US eyes a space base next
Washington — Now that the US space shuttle has proved itself, the space agency is beginning to push for development of a permanent space base to serve as a manned service station in orbit.
Dr. Alan M. Lovelace, acting head of the National Aeronautics and Space Administration, signaled the agency's desire at a congressional hearing praising the shuttle pilots, John W. Young and Robert L. Crippen.
The space operations center would differ vastly from the Skylab station, which showed that people could stay in space for weeks and months at a time. The new center would be a permanent modular assembly designed to handle practical jobs, such as servicing spacecraft and serving as a construction base for large orbiting platforms like communications relay posts. It would be assembled from modules hauled one by one into orbit in the shuttle's 15-by-60 -foot cargo hold.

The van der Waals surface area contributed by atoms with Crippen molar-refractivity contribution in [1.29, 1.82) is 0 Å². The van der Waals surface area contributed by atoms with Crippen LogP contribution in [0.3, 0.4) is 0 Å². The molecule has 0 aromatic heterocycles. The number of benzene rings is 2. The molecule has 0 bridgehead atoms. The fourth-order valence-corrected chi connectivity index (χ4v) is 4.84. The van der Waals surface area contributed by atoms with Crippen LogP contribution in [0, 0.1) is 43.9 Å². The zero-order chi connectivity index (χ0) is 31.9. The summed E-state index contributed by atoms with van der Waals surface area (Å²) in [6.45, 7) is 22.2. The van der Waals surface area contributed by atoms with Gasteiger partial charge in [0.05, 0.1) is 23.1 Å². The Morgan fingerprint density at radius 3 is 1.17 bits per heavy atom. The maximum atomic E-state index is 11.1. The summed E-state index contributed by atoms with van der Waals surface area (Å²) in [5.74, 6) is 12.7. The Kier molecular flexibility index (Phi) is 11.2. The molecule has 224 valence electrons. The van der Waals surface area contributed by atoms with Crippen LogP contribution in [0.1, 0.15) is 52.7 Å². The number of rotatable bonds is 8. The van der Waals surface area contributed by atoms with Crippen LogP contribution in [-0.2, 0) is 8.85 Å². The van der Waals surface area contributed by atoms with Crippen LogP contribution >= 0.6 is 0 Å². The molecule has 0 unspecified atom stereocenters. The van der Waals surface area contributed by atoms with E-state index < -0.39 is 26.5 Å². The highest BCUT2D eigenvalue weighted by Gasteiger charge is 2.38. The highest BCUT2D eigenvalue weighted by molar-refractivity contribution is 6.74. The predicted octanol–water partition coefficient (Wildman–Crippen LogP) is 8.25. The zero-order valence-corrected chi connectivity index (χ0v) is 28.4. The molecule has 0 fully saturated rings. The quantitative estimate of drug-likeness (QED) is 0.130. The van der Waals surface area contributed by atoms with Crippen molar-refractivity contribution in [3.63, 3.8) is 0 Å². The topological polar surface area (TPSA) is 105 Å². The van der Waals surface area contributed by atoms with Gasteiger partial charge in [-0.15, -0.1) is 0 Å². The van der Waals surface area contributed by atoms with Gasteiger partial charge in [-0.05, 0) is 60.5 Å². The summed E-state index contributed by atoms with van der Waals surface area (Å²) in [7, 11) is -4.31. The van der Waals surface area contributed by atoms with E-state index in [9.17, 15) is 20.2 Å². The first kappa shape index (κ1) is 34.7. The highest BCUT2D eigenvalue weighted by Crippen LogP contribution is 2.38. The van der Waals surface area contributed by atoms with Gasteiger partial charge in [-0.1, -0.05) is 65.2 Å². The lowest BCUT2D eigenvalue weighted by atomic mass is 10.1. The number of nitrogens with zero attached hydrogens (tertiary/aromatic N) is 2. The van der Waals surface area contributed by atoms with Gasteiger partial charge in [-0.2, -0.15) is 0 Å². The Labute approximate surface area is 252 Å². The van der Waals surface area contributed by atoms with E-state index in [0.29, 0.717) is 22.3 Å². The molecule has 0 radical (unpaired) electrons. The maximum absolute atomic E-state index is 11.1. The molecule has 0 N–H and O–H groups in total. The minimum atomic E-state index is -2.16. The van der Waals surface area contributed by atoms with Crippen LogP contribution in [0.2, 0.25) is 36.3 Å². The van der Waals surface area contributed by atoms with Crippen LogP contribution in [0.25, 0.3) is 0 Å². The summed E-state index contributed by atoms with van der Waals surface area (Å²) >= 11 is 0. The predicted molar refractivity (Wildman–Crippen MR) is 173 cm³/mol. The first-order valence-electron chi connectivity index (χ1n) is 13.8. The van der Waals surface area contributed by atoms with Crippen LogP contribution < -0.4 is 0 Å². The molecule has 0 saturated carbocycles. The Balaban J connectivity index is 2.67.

The center would initially house up to eight people for three to six, months at a time. It would have enough supplies and backup facilities to allow the crew to remain without the continuous presence of a shuttle